To the extent that the Funds now seek payment of unpaid contributions pursuant to the Lien Law, this Court denies the Funds such relief. This Court cannot order Zacher to pay monies to the Funds representing unpaid contributions pursuant to the Lien Law provisions discussed above because a question of fact exists as to whether, pursuant to § 71(2)(d), Zacher has improved real property incurring the expenditure of "payment of any benefits or wage supplements . . . by any agreement to which [Zacher] is a party." Zacher contends that the Inside Agreement does not cover work performed by Zacher's employees since January 1988, the time Zacher ceased payment to the Funds, either because such work has been covered under the Residential Agreement,*fn10 and therefore not subject to the contribution and reporting requirements, or work beyond the scope of the Inside and Residential Agreements. (Zacher, ¶¶ 19-20).

However, Lien Law § 77(3)(a)(iii) authorizes an action for the "[d]etermination of the existence and amount of any trust asset or any trust claim. . . ." This Court finds such relief to be appropriate in this case — Zacher should produce books and records relative to work performed by its employees under the Inside Agreement since January 1988, if indeed any such work has been performed, so that it can be determined whether Zacher owes contributions and reports to the Funds since January 1988, the time from which the Funds allege such submissions to be owing. So as to minimize the burden of such a production, Zacher should produce such documents during reasonable business hours for the Funds' inspection at Zacher's place of business. Until the Funds can demonstrate their right to receive reports, this Court will not order Zacher to file reports representing time periods after January 1988.

Therefore, this Court grants the Funds' motion for summary judgment motion with respect to Zacher's liability to submit to an accounting according to the terms outlined above and denies Zacher's cross-motion for summary judgment on that issue.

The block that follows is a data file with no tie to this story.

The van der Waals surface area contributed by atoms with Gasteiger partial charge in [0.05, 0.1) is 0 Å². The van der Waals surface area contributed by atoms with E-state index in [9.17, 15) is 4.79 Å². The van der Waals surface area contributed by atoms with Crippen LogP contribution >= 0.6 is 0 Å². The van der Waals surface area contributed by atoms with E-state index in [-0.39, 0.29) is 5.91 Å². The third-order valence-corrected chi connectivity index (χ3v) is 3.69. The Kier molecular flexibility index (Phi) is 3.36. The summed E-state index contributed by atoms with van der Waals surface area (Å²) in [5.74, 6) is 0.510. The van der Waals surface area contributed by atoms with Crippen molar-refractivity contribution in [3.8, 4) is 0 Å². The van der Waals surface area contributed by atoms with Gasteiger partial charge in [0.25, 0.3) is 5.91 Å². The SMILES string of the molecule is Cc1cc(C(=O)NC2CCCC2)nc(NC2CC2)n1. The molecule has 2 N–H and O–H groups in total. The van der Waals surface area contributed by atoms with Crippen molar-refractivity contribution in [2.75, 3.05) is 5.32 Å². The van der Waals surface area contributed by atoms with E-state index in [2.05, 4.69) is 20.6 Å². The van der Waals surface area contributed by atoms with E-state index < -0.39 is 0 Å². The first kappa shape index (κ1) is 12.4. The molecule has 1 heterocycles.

CONCLUSION

For the reasons set forth above, this Court denies the Funds' motion for summary judgment and Zacher's cross-motion for summary judgment with respect to Zacher's payment of interest and liquidated damages for delinquent contributions to the Funds, Count One of the Amended Complaint. Additionally, this Court denies the Funds' motion for summary judgment and grants Zacher's cross-motion for summary judgment with respect to Zacher's liability to submit to an audit pursuant to the Declarations. Finally, this Court grants the Funds' motion for summary judgment and denies Zacher's cross-motion for summary judgment with respect to Zacher's liability to submit to an accounting pursuant to the New York Lien Law, in accordance with the terms discussed above.

ORDER

IT HEREBY IS ORDERED, that with respect to Count One of the Amended Complaint, this Court DENIES the plaintiffs' motion for summary judgment and DENIES the defendants' cross-motion for summary judgment.

FURTHER, that with respect to Count Two of the Amended Complaint, this Court DENIES IN PART and GRANTS IN PART the plaintiffs' motion for summary judgment as follows: this Court denies the plaintiffs' motion insofar as plaintiffs seek an audit pursuant to contract; this Court grants the plaintiffs' motion insofar as plaintiffs seek an accounting pursuant to New York law. Also with respect to Count Two of the Amended Complaint, this Court DENIES IN PART and GRANTS IN PART the defendants' motion for summary judgment as follows: this Court grants the defendants' motion insofar as it opposes an audit pursuant to contract; this Court denies the defendants' motion insofar as defendants oppose an accounting pursuant to New York law.

FURTHER, that this Court shall hold a status conference in the above captioned case on September 24, 1991 at Part IV, Mahoney Building, 65 Court Street, Buffalo, New York at 11:00, a.m. Counsel for the parties should be prepared to discuss a trial schedule.

SO ORDERED.